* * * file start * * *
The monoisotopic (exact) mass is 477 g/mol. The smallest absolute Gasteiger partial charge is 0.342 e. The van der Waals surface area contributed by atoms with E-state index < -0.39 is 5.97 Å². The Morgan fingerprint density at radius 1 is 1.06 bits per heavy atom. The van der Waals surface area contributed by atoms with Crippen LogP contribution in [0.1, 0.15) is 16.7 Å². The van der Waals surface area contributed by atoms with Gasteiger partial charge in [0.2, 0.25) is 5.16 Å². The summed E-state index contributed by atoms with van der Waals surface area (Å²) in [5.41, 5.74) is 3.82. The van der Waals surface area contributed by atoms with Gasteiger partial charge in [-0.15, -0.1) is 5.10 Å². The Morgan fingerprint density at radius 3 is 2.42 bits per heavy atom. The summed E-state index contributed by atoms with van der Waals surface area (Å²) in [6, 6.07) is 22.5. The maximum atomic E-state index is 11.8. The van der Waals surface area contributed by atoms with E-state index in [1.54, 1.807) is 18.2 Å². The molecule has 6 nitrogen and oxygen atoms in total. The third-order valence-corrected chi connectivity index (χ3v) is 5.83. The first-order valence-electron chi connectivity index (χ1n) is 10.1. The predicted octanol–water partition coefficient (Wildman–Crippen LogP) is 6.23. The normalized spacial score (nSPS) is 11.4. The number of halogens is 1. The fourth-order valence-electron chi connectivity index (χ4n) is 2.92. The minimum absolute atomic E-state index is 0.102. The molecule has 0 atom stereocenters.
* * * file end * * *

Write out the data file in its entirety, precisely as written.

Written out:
The monoisotopic (exact) mass is 477 g/mol. The smallest absolute Gasteiger partial charge is 0.342 e. The van der Waals surface area contributed by atoms with E-state index < -0.39 is 5.97 Å². The Morgan fingerprint density at radius 1 is 1.06 bits per heavy atom. The van der Waals surface area contributed by atoms with Crippen LogP contribution in [0.1, 0.15) is 16.7 Å². The van der Waals surface area contributed by atoms with Gasteiger partial charge in [0.2, 0.25) is 5.16 Å². The summed E-state index contributed by atoms with van der Waals surface area (Å²) in [5.41, 5.74) is 3.82. The van der Waals surface area contributed by atoms with Gasteiger partial charge in [-0.15, -0.1) is 5.10 Å². The Morgan fingerprint density at radius 3 is 2.42 bits per heavy atom. The summed E-state index contributed by atoms with van der Waals surface area (Å²) in [6, 6.07) is 22.5. The maximum atomic E-state index is 11.8. The van der Waals surface area contributed by atoms with E-state index in [1.54, 1.807) is 18.2 Å². The molecule has 6 nitrogen and oxygen atoms in total. The third-order valence-corrected chi connectivity index (χ3v) is 5.83. The first-order valence-electron chi connectivity index (χ1n) is 10.1. The predicted octanol–water partition coefficient (Wildman–Crippen LogP) is 6.23. The normalized spacial score (nSPS) is 11.4. The number of halogens is 1. The fourth-order valence-electron chi connectivity index (χ4n) is 2.92. The minimum absolute atomic E-state index is 0.102. The molecule has 0 atom stereocenters.